Sunday, November 13, 2011

Cancer: MSG and Cancer

The message
There is evidence that suggests that MSG produced by any method causes or exacerbates cancer(1).  At the same time, there is undeniable evidence that MSG manufactured using acid hydrolysis  always contains carcinogenic mono and dichloro propanols(2-5) and that MSG produced when a Maillard reaction occurs, always contains carcinogenic heterocyclic amines(6).

It is just that simple.  Ingredients/products that contain acid hydrolyzed proteins and ingredients/products that contain reaction flavors contain carcinogens.  Much of the processed food in the United States contains carcinogenic acid hydrolyzed proteins.  The U.S. Food and Drug Administration (FDA) has been aware of the relationship between MSG and cancer since the early 1990s (4).  The European Union is equally aware(5).    

The background
Truly natural glutamic acid -- as it exists in its unadulterated form in nature -- is an acidic amino acid.  It is found in abundance in both plant and animal protein where it is bound (tied) to other amino acids in chains. 
Manufactured glutamic acid (MSG) is different.  It is produced commercially in manufacturing and/or chemical plants, and/or by fermentation.
There are five basic methods presently used to produce most MSG.  Each of these methods produces glutamic acid that stands alone, i.e, glutamic acid that is no longer tied to other amino acids. Each generates a product of human invention for which it is possible to obtain a patent. 
All processed free glutamic acid (MSG) – no matter how produced -- is neurotoxic (kills brain cells) and is endocrine disrupting (damages the endocrine system) (7-8).  In addition, all processed free glutamic acid (MSG) will cause adverse reactions ranging from feelings of mild discomfort or simple skin rash to such things as irritable bowel, asthma, migraine headache, mood swings, heart irregularities, asthma, seizures, and depression when the amount of MSG ingested exceeds a person's MSG-tolerance level(9).
All processed free glutamic acid (MSG), no matter how produced, is accompanied by unwanted by-products of production referred to as impurities.  Impurities are invariably produced by all methods used for breaking down protein (autolysis, enzymolysis, and acid hydrolysis)(2,6,10-15); by all methods used to produce monosodium glutamate; and by all methods use to produce reaction or processed flavors(6,10).  Only the impurities associated with the MSG produced by acid hydrolysis and the Maillard reaction include cancer-causing substances.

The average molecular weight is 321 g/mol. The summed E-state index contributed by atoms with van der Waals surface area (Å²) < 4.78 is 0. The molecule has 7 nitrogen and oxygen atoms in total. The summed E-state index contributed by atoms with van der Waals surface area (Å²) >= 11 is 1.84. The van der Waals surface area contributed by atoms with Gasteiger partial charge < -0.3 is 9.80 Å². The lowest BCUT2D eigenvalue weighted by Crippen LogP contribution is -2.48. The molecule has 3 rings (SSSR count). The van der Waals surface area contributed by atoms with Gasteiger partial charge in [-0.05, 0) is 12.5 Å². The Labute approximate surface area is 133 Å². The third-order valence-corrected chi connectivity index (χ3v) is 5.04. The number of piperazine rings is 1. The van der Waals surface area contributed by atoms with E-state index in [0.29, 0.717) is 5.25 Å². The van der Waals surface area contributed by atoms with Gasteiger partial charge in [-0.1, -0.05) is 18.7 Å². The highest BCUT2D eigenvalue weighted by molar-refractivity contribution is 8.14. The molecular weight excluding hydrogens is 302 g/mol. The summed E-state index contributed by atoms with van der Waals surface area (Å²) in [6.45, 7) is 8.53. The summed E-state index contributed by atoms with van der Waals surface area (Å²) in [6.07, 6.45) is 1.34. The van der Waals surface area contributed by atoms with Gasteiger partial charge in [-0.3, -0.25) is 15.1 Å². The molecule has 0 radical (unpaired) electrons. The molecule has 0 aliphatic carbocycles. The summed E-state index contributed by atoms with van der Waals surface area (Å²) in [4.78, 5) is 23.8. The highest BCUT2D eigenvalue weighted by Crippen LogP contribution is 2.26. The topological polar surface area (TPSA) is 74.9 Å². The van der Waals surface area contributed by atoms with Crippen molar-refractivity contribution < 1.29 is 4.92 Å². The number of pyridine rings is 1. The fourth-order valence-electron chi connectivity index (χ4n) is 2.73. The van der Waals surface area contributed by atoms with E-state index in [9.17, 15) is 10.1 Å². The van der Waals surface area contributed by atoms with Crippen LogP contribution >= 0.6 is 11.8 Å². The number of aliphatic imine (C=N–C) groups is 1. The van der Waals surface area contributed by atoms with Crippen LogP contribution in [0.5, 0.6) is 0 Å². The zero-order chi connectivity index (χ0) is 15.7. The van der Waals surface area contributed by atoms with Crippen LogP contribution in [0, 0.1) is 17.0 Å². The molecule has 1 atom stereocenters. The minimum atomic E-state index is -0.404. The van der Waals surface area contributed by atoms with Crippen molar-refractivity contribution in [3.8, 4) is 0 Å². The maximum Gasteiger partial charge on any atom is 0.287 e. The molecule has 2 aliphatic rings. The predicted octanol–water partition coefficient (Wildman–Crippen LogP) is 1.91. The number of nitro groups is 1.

How do we know what we know?   We know from the paper Regulatory status of maillard reactions flavors that Lawrence Lin presented in August 1992 at a meeting of the American Chemical Society(10).  We know from the National Toxicology Program (NTP) of the National Institute of Environmental Health Sciences (NIEHS) at the National Institutes of Health (NIH) Review of Toxicological Literature(4).  And we know from the Codex Alimentarius Commission Position Paper on Chloropropanols(5).


[1]. Blaylock R. (ed). Blaylock Wellness Report.  The Great Cancer Lie: It is Preventable and Beatable.  October, 2008.
[2]. Pommer K. New Proteoloytic enzymes for the production of savory ingredients. Cereal Foods World.1995;40(10):745-748.

[3]. Food Chemical News, Dec 2, 1996. p24-25.
[4]. National Toxicology Program, National Institute of Environmental Health Sciences, US Department of Health and Human Services.  Masten  Review of toxicological literature. SA Project Officer. Research Triangle Park, North Carolina, January 2005 accessed 4.21.2011.
[5]. Codex Alimentarius Commission, World Health Organization.  Joint FAO/WHO food standards programme, codex committee on food additives and contaminants, Thirty-third Session,   The Hague, March 12-16, 2001. ( accessed 4/21/2011.
[6]. Food Chemical News, May 31, 1993. p16.
[7]. Olney JW, Ho OL, Rhee V. Brain-damaging potential of protein hydrolysates. N Engl J Med. 1973;289:391-393.

[10]. Lin LJ. Regulatory status of maillard reactions flavors, Washington DC: Division of Food and Color Additives, Center for Food Safety and Applied Nutrition, Food and Drug Administration. Paper presented at a meeting of the American Chemical Society, August 24, 1992.
[11]. Man EH, Bada JL. Dietary D-Amino Acids. Ann Rev Nutr.1987;7:209-225.

[12]. Konno R, Oowada T, Ozaki A, Iida T, Niwa A, Yasumura Y, Mizutani T. Origin of D-alanine present in urine of mutant mice lacking D-amino-acid oxidase activity. Am J Physiol. 1993;265:G699-G703.
[13]. Sjostrom LB. Flavor potentiators. In: Furia TE, CRC Handbook of Food Additives. Cleveland: CRC Press, 1972: 513-521.
[14]. Rundlett KL, Armstrong DW. Evaluation of free D-glutamate in processed foods. Chirality. 1994;6:277-282.

[15]. Food Chemical News, Dec 2, 1996. p24-25.

[16]. Deki M, Echizen A, Temma T. Minor components in monosodium glutamate. Kanzei Chuo Bunsekishoho.1977;17:59-62.


Hydrolyzed Vegetable Proteins: The Full Story. Author: Jack L. Samuels

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